This extraordinary Particular Council was assembled to decide upon the classes the Brothers should take, and the following resolutions were taken:
Sept. 30, 1845
The council had just assembled and Fr. Superior declared that he had written to Bro. Vincent that the Brothers should come home if they were not better provided for, when it was adjourned by the unexpected arrival of the Bishop (Henni) of Milwaukee. 1845
December 12 . . .
March 10, 1846
The Brothers shall not have any class tomorrow and they shall finish lathing. March 11, 1846
August 29, 1846
Father Superior will speak to the cooks and the infirmarians about the food they give. October 8, 1846
November 20 . . . . Brother Bennet, Benoit, Mary and Augustus shall be offered for presidents at the next table in the refectory.
January 19 . . . . The cloth factory shall not be established this year. Brother Vincent against.
May 25th . . . Brother Bernard will go to South Bend in order to keep school there; but he will come home every evening in order to attend his night classes. 1846-1847 (Brothers at Notre Dame)
"The good bishop, while appriving the building of the College, the results of which for religion could not be very great since the majority of the students would be Protestants, added he had offered Sorin, who refused, to open asecond college at Indianapolis. He regretted they did not open schools of Brothers and would have desired to have a Brother wherever a priest was stationed. Nevertheless, plans of college were drawn up by his architect under Bishop's eyes." General Archives (Pressure for Brothers)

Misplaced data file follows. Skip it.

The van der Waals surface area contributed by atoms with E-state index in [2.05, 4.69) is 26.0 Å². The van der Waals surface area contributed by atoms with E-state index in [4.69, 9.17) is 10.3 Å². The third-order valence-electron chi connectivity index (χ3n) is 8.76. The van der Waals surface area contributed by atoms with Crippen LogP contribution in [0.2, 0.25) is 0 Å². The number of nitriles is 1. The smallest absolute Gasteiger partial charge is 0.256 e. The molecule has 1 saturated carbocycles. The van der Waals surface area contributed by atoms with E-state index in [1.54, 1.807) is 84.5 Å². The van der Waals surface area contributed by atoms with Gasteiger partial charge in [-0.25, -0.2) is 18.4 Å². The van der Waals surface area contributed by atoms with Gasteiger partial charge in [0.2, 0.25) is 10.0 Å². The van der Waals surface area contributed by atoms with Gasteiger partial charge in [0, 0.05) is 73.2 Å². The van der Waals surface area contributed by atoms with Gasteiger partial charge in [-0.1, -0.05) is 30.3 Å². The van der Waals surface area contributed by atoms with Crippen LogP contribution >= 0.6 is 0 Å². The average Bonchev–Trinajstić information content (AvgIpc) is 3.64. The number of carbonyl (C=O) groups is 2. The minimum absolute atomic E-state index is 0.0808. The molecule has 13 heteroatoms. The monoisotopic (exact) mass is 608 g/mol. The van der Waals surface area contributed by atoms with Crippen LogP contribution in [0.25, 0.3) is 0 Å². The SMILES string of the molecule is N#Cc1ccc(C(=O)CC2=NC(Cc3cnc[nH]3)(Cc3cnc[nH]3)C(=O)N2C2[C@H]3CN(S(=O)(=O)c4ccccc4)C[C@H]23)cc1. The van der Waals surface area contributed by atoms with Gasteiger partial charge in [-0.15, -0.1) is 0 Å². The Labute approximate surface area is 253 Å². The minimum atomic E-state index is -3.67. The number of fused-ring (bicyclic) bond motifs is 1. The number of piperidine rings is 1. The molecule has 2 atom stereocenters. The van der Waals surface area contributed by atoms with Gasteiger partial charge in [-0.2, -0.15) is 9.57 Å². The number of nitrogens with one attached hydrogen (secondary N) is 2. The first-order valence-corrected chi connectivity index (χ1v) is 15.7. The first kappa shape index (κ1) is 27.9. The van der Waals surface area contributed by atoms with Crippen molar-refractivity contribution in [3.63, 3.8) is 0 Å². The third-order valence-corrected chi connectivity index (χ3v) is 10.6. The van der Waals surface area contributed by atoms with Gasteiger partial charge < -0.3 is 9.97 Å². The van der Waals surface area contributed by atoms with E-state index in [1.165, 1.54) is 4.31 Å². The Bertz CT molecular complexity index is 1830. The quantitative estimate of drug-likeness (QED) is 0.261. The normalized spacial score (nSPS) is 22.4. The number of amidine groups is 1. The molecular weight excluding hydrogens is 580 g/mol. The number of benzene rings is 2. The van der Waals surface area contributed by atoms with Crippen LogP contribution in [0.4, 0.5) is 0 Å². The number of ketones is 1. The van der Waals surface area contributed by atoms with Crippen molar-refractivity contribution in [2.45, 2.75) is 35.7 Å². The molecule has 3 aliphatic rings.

"I have long wished to have some of the Brothers of St. Joseph in my diocese and am glad to indulge the hope that my wishes may be realized. Should it be possible to send some please inform me that I may make preparations for them. I will cheerfully bear their travelling expenses and give the annual pension you demand." Bishop Richard P. Miles, Nashville to Fr. Sorin, April 9, 1844
"Requests for Brothers to teach come to South Bend, Fort Wayne, Lafayette, Washington, Evansville, St. Louis, New Orleans, Philadelphia, etc." General Archives, 1846
"Three countries, and eleven dioceses in the United States to my own knowledge have asked the Congregation to establish schools in their respective locations." Rev. Geo. Finnigan, ALUMNUS, 2:68, 1846
"When in Chicago a few days ago I called at St. Mary's University to make arrangements in favor of the Catholic School of Springfield, Illinois. I am anxious that two of the Brothers of Holy Cross would take charge of the school here. 1858, Father Fitzgibbon to Father Sorin
"I am exceedingly anxious to provide for the necessities of our children by having good Catholic schools in this diocese. My peopleare able and willing to furnish the necessary means. Could I obtain from you two good Brothers who would take charge of a boys' school in this city to make a commencement? I was pleased with the good effected by your Brothers in Zanesville, Ohio." (The Brothers taught there in a Dominican parish to which order the Bishop belonged.) Bishop Whelen, O.P. to Fr. Sorin, 1860